Magic of Color
BUT, in the Red Velvet Cake – dark chocolate diminishes the bright red color, in fact it was more maroon than red. This is a key feature and needs to be right. I switched to Hershey’s Cocoa and the red really popped.
Now we’ve got the chocolate figured out, how do we get that red? Unfortunately, no matter how much red coloring gel a baker uses, the end product still appears as a hot pink (maybe fuchsia?). Really, no matter how much I added, the color wasn’t red.
After some research on line and reaching out to other bakers, it was recommended I try using McCormick’s Red Food Color. [The image shows a bottle of red food coloring sized at .29ml. I have the 32oz bottle in my cabinet.] Some recipes will call for anywhere from 2T to 6T red food coloring per batch of Red Velvet Cake. It works. The cake bakes red. It’s beautiful.
Typically, I love using gel colors – it doesn’t distort the gentle balance of liquids to solid in the batter; however, I will use the liquid red coloring for its distinctive abilities to achieve RED.
I thought about adding the hot pink layer and decided against it. “Naahhh…, that’s not necessary.” And all of that is ok. I have to say that wasn’t really me talking…that was the 12-steps at work in my life. It’s a program of honesty and integrity. Those little things eventually add up and can make for a big pile of messes; I don’t care for cleaning up big messes so I try to take care of the little things as they come along.
Coloring buttercream was essential for the Superman Cake. The first blue I tried…turned out battleship grey. Epic fail! Too much red (why did I add red?) and then tried to bring it down with brown (whaaa?). I cried ‘Uncle’ and started over. Royal Blue is the base for the iconic blue…and things went uphill after that. Whew!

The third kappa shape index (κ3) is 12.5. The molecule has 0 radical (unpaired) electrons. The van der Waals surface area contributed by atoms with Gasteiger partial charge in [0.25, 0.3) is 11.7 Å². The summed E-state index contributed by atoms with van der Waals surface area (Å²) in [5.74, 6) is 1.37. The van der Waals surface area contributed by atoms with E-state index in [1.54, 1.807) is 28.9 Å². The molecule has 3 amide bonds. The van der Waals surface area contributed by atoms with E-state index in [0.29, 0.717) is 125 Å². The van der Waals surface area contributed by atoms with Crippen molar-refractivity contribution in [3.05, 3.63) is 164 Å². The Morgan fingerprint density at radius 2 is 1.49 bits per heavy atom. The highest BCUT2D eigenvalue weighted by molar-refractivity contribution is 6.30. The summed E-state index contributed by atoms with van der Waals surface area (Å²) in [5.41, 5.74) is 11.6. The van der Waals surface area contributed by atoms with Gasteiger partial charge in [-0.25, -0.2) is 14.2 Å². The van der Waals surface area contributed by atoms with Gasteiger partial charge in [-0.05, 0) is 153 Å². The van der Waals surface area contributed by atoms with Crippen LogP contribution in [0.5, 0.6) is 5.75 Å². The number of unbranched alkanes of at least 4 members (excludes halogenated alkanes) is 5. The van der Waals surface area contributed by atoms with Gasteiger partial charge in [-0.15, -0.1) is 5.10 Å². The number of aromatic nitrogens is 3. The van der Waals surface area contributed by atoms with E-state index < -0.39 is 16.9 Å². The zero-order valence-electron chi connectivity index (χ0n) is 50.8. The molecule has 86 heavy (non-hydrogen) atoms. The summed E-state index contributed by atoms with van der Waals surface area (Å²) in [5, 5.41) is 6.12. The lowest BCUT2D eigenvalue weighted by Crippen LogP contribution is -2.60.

I am eager to work with an ombré style of frosting..again and again and again. I really love color and the gradiant allows me to “see color move.”
Basic Coloring Tips
- One of the primary differences between White Cake and Classic Vanilla Cake is egg yolks. My White Cake calls for 5 egg whites and a splash of almond extract to pair with the vanilla. The Vanilla Cake uses four eggs. The color of the cake will be even more intense when used with a white cake; determine what flavor you profile you prefer and go for it.
- When adding color to a cake, I used clear vanilla extract. Adding the dark brown vanilla dampens the color/intensity of the cake. Don’t splash your rainbow with a dark brown vanilla cloud.
- Add color as the last ingredient (exception: Red Velvet, it’s mixed with several ingredients in a separate bowl before adding to the batter). The color achieved when adding coloring gel to the wet ingredients of a vanilla cake will change after the dry ingredients are integrated. Wait until the end of mixing.
- When coloring buttercream….wait until all the ingredients have been well mixed as is at preferred consistency. Again, if adding liquid red – keep buttercream stiff as the coloring will thin the icing.
- “Well, Sugary Shrink…what do I do with all this red food gel?” Easy – lots of people love pink cake and icing. I add a small amount of red coloring when I want the pink to pop a little bit, e.g. strawberry cream filling, bubblegum frosting, or pink roses on the traditional Neapolitan.
I’m a great fan, personally, of your test cupcakes, and I hope it’s a practice you don’t forego anytime soon. 🙂
We have miles to go before we’re out of test kitchen cupcakes.
I know what you mean about having to order “speciality” ingredients online. I very often find when I’m cooking recipes from back home that I have to order ingredients online, especially when I make Mexican food. The stuff they sell in the grocery stores just doesn’t cut it. Yay for the internet!
I SO LOVE the cake/cupcakes that match the roses. That is beautiful and amazing. <3 (Diana here)